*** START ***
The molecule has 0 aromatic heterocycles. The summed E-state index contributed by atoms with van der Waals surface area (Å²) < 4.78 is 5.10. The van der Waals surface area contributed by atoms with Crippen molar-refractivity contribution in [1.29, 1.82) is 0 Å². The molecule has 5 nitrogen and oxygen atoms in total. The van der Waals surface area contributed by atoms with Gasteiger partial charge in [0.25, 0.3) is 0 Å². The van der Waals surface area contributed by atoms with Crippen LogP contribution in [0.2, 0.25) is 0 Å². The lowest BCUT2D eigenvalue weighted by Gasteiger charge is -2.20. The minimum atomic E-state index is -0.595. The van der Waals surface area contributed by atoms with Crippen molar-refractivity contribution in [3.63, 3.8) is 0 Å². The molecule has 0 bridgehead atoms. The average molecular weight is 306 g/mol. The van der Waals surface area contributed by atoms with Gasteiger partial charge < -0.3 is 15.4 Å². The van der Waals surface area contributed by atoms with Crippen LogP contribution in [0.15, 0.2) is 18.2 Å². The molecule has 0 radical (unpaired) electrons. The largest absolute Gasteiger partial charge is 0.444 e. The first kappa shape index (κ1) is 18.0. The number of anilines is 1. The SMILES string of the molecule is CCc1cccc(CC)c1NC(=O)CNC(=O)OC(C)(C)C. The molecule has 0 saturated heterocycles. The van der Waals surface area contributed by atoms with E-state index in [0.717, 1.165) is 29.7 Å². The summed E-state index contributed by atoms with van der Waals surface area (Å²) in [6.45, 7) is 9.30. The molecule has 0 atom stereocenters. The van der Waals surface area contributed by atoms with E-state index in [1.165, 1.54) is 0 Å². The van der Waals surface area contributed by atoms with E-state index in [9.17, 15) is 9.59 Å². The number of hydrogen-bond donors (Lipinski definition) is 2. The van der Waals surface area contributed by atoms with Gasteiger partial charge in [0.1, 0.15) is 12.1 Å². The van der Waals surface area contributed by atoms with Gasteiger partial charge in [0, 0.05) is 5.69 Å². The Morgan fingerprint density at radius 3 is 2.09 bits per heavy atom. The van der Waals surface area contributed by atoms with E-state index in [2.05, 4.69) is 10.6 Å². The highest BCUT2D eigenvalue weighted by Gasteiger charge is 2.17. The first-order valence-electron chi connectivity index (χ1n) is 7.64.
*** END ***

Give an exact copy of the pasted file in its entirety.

The molecule has 0 aromatic heterocycles. The summed E-state index contributed by atoms with van der Waals surface area (Å²) < 4.78 is 5.10. The van der Waals surface area contributed by atoms with Crippen molar-refractivity contribution in [1.29, 1.82) is 0 Å². The molecule has 5 nitrogen and oxygen atoms in total. The van der Waals surface area contributed by atoms with Gasteiger partial charge in [0.25, 0.3) is 0 Å². The van der Waals surface area contributed by atoms with Crippen LogP contribution in [0.2, 0.25) is 0 Å². The lowest BCUT2D eigenvalue weighted by Gasteiger charge is -2.20. The minimum atomic E-state index is -0.595. The van der Waals surface area contributed by atoms with Crippen molar-refractivity contribution in [3.63, 3.8) is 0 Å². The molecule has 0 bridgehead atoms. The average molecular weight is 306 g/mol. The van der Waals surface area contributed by atoms with Gasteiger partial charge < -0.3 is 15.4 Å². The van der Waals surface area contributed by atoms with Crippen LogP contribution in [0.15, 0.2) is 18.2 Å². The molecule has 0 radical (unpaired) electrons. The largest absolute Gasteiger partial charge is 0.444 e. The first kappa shape index (κ1) is 18.0. The number of anilines is 1. The SMILES string of the molecule is CCc1cccc(CC)c1NC(=O)CNC(=O)OC(C)(C)C. The molecule has 0 saturated heterocycles. The van der Waals surface area contributed by atoms with E-state index in [0.717, 1.165) is 29.7 Å². The summed E-state index contributed by atoms with van der Waals surface area (Å²) in [6.45, 7) is 9.30. The molecule has 0 atom stereocenters. The van der Waals surface area contributed by atoms with E-state index in [1.165, 1.54) is 0 Å². The van der Waals surface area contributed by atoms with E-state index in [9.17, 15) is 9.59 Å². The number of hydrogen-bond donors (Lipinski definition) is 2. The van der Waals surface area contributed by atoms with Gasteiger partial charge in [0.1, 0.15) is 12.1 Å². The van der Waals surface area contributed by atoms with Gasteiger partial charge in [0, 0.05) is 5.69 Å². The Morgan fingerprint density at radius 3 is 2.09 bits per heavy atom. The van der Waals surface area contributed by atoms with E-state index in [2.05, 4.69) is 10.6 Å². The highest BCUT2D eigenvalue weighted by Gasteiger charge is 2.17. The first-order valence-electron chi connectivity index (χ1n) is 7.64.